Microcystis aeruginosa is a species of freshwater cyanobacteria which can form harmful algal blooms of economic and ecological importance. They are the most common toxic cyanobacterial bloom in eutrophic fresh water. Cyanobacteria produce neurotoxins and peptide hepatotoxins, such as microcystin and cyanopeptolin.
Cells usually are organized into colonies (large colonies of which may be viewed with the naked eye) that begin in a spherical shape, but lose their coherence to become perforated or irregularly shaped over time.
The protoplast is a light blue-green color, appearing dark or brown due to optical effects of gas-filled vesicles; this can be useful as a distinguishing characteristic when using light microscopy. These vesicles provide the buoyancy necessary for M. aeruginosa to stay at a level within the water column at which they can obtain optimum light and carbon dioxide levels for rapid growth.
M. aeruginosa is favored by warm temperatures, but toxicity and maximal growth rates are not totally coupled, as the cyanobacterium has highest laboratory growth rates at 32 °C, while toxicity is highest at 20 °C, lowering in toxicity as a function of increasing temperatures in excess of 28 °C. Growth has been found to be limited below 15 °C.
Because of M. aeruginosa´s microcystin toxin production under the right environmental conditions, it can be a source of drinking water pollution. water quality mitigation measures in the form of water filtration facilities can lead to increased economic costs as well as damage to local tourism caused by lake or other waterway closures.
In 2009, unprecedented mammal mortality in the southern part of the Kruger National Park led to an investigation which implicated M. aeruginosa. The dead animals included grazers and browsers which preferred drinking from the leeward side of two dams, a natural point of accumulation for drifting Microcystis blooms. Mammals such as elephants and buffalo which usually wade into water before drinking, were unaffected, as were the resident crocodiles. The source of nutrients which supported the Microcystis growth was narrowed down to the dung and urine voided in the water by a large resident hippo population, unaffected by the bloom. The immediate problem was solved by breaching of the dam walls and draining of the water. M. aeruginosa is the most abundant cyanobacterial genus in South Africa, may be a toxic or a harmless strains. Some South African water bodies are now highly contaminated, mostly from return flows out of dysfunctional waste water treatment works that discharge over 4 billion liters of untreated, or at best partially treated sewage into receiving rivers ever day, with Hartebeestpoort Dam being among the worst.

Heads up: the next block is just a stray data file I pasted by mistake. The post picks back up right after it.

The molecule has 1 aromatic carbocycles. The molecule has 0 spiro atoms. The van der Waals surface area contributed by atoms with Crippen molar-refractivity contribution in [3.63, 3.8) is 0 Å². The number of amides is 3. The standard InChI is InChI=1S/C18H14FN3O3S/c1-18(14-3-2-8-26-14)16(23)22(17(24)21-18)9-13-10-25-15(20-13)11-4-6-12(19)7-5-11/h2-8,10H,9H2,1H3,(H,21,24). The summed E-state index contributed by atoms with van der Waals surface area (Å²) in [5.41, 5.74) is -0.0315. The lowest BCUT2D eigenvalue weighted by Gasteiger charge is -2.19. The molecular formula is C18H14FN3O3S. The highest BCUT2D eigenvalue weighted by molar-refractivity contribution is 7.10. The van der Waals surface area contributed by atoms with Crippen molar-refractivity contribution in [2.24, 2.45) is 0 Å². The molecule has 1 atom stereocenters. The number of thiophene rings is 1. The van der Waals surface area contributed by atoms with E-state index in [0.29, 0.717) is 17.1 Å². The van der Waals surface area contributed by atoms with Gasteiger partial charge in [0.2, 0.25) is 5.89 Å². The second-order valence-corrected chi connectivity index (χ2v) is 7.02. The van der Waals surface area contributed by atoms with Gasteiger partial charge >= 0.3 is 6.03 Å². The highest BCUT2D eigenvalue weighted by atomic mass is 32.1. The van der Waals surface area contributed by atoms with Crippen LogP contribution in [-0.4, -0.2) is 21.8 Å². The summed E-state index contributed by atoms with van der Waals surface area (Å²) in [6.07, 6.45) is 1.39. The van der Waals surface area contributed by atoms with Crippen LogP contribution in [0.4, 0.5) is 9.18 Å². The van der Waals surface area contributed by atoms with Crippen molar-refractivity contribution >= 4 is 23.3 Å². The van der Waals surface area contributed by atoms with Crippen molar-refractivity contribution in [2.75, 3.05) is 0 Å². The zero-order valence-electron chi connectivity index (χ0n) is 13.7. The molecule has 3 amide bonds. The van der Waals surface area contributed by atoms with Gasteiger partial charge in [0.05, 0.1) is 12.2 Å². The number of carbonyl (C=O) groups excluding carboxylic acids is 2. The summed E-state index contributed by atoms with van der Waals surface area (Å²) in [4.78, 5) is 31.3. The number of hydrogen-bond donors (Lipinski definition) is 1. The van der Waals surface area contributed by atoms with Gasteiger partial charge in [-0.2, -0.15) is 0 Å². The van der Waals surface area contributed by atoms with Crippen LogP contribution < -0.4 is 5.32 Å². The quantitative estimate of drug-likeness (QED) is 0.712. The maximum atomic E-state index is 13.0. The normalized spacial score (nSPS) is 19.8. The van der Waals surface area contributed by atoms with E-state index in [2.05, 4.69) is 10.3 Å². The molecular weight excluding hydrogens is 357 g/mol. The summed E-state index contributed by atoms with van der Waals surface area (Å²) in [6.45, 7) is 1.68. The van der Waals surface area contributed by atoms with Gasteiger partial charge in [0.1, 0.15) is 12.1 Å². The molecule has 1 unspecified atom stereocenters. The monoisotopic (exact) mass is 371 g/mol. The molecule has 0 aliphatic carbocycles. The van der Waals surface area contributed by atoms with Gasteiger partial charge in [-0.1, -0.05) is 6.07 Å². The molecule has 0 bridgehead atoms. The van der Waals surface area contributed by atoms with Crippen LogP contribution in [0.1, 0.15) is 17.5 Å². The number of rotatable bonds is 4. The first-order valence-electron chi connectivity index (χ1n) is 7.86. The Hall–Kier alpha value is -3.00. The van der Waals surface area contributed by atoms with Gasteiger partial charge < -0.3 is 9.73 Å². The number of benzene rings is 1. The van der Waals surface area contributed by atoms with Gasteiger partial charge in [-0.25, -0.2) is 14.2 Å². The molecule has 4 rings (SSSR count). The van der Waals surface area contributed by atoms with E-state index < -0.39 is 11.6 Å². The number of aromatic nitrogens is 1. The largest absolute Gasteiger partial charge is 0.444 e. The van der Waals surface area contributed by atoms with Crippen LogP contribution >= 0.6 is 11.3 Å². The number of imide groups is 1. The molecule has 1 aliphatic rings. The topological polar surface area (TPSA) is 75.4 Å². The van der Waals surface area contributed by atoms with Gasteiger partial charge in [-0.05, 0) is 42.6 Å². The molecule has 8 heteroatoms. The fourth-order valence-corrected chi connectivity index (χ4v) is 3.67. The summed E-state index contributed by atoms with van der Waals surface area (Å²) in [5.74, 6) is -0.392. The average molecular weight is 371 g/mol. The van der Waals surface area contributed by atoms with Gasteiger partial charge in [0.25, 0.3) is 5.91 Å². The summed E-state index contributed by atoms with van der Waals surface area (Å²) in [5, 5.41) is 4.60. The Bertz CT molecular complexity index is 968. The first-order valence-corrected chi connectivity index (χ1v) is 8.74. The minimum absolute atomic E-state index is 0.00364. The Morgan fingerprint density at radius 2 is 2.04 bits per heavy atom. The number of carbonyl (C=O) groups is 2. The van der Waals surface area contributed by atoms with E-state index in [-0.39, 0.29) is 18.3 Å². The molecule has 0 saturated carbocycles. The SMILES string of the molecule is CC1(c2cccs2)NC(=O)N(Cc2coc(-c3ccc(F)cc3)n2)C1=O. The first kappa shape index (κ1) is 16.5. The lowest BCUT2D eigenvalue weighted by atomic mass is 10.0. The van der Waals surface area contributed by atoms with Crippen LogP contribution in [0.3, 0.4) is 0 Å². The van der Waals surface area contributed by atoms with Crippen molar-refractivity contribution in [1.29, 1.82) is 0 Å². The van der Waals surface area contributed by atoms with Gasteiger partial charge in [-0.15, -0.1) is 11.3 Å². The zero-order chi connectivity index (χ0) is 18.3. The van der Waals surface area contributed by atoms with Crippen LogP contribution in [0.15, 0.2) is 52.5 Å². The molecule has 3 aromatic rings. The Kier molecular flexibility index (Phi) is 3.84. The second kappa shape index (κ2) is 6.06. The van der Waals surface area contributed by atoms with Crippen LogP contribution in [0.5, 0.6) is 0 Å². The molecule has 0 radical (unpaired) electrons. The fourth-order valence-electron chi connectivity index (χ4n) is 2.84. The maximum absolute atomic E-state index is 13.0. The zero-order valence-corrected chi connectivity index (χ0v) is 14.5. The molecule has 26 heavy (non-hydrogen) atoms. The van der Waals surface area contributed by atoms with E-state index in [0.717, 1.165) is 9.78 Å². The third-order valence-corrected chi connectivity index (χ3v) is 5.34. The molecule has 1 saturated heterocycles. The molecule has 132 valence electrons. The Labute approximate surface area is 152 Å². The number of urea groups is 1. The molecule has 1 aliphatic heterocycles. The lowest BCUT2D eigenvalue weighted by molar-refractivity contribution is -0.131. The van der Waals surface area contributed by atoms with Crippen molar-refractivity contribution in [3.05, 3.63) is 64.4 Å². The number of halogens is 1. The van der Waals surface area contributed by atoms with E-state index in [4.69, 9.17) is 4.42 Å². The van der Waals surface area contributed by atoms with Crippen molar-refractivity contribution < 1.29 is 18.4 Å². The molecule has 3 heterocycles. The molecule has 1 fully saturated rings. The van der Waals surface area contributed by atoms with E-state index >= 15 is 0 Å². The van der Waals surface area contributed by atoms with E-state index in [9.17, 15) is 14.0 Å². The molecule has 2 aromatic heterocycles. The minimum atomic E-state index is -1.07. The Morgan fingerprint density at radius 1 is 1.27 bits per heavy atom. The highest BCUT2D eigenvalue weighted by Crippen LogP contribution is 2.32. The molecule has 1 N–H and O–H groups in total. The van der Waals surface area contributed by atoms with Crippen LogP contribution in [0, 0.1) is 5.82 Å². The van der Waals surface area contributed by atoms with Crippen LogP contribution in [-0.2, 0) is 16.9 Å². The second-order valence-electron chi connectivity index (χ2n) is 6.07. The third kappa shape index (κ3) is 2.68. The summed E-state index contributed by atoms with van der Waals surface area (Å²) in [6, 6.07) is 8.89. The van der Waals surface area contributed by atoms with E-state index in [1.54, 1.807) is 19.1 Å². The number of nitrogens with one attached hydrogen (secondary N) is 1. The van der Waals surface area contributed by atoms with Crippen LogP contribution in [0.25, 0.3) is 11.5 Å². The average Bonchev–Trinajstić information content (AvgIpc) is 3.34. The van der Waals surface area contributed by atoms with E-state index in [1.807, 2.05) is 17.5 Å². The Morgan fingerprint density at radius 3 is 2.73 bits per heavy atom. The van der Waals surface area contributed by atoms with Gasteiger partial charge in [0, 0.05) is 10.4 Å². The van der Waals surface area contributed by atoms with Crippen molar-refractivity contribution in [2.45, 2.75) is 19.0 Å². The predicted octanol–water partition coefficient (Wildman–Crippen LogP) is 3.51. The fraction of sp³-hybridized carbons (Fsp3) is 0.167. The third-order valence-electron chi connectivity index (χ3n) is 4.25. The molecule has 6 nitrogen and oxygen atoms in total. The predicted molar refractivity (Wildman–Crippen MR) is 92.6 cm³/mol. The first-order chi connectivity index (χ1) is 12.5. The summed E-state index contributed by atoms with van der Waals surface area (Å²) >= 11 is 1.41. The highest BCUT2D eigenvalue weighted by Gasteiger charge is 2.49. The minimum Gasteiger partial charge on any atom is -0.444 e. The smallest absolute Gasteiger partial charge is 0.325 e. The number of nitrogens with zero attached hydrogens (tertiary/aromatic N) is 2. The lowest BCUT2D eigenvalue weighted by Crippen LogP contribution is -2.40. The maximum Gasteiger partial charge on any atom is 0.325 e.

Microcystin has been linked to the death of sea otters in 2010, a threatened species in the US. The poisoning probably resulted from eating contaminated bivalves often consumed by sea otters and humans. The researchers noted that such bivalves in the area exhibited significant biomagnification (to 107 times ambient water levels) of microcystin.
Algal blooms of cyanobacteria thrive in the large phosphorus content of agricultural runoff. Besides consuming phosphorus, M. aeruginosa thrives on glyphosate, although high concentrations may inhibit it. M. aeruginosa has shown glyphosate resistance as result of preselective mutations, and glyphosate presence serves as an advantage to this and other microbes that are able to tolerate its effects, while killing those less tolerant.
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